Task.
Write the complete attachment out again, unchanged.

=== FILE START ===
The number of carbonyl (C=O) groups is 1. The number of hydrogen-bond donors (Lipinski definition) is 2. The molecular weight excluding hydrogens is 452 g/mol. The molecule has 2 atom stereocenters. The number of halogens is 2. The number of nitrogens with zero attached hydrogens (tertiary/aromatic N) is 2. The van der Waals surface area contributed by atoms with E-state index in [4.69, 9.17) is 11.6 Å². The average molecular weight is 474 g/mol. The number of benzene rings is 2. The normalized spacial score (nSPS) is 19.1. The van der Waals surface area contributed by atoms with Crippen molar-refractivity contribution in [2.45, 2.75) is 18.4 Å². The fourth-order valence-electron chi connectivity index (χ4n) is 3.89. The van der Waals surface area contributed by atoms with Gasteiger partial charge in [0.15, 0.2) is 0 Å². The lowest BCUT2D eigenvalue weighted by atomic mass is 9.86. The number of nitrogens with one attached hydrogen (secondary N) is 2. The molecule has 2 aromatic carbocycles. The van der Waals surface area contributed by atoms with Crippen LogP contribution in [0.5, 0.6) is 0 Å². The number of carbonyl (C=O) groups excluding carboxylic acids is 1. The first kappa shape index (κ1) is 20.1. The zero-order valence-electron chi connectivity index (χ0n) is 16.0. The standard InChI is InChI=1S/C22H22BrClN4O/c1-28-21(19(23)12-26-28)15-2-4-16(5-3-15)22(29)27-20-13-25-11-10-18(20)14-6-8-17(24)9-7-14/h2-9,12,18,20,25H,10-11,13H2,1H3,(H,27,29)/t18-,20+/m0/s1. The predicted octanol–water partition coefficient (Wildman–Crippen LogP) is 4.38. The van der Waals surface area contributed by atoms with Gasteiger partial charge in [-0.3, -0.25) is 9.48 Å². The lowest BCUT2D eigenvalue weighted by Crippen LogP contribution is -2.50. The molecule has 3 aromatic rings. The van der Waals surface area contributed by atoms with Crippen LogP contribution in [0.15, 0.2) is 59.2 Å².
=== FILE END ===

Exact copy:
The number of carbonyl (C=O) groups is 1. The number of hydrogen-bond donors (Lipinski definition) is 2. The molecular weight excluding hydrogens is 452 g/mol. The molecule has 2 atom stereocenters. The number of halogens is 2. The number of nitrogens with zero attached hydrogens (tertiary/aromatic N) is 2. The van der Waals surface area contributed by atoms with E-state index in [4.69, 9.17) is 11.6 Å². The average molecular weight is 474 g/mol. The number of benzene rings is 2. The normalized spacial score (nSPS) is 19.1. The van der Waals surface area contributed by atoms with Crippen molar-refractivity contribution in [2.45, 2.75) is 18.4 Å². The fourth-order valence-electron chi connectivity index (χ4n) is 3.89. The van der Waals surface area contributed by atoms with Gasteiger partial charge in [0.15, 0.2) is 0 Å². The lowest BCUT2D eigenvalue weighted by atomic mass is 9.86. The number of nitrogens with one attached hydrogen (secondary N) is 2. The molecule has 2 aromatic carbocycles. The van der Waals surface area contributed by atoms with Crippen LogP contribution in [0.5, 0.6) is 0 Å². The number of carbonyl (C=O) groups excluding carboxylic acids is 1. The first kappa shape index (κ1) is 20.1. The zero-order valence-electron chi connectivity index (χ0n) is 16.0. The standard InChI is InChI=1S/C22H22BrClN4O/c1-28-21(19(23)12-26-28)15-2-4-16(5-3-15)22(29)27-20-13-25-11-10-18(20)14-6-8-17(24)9-7-14/h2-9,12,18,20,25H,10-11,13H2,1H3,(H,27,29)/t18-,20+/m0/s1. The predicted octanol–water partition coefficient (Wildman–Crippen LogP) is 4.38. The van der Waals surface area contributed by atoms with Gasteiger partial charge in [-0.3, -0.25) is 9.48 Å². The lowest BCUT2D eigenvalue weighted by Crippen LogP contribution is -2.50. The molecule has 3 aromatic rings. The van der Waals surface area contributed by atoms with Crippen LogP contribution in [0.15, 0.2) is 59.2 Å².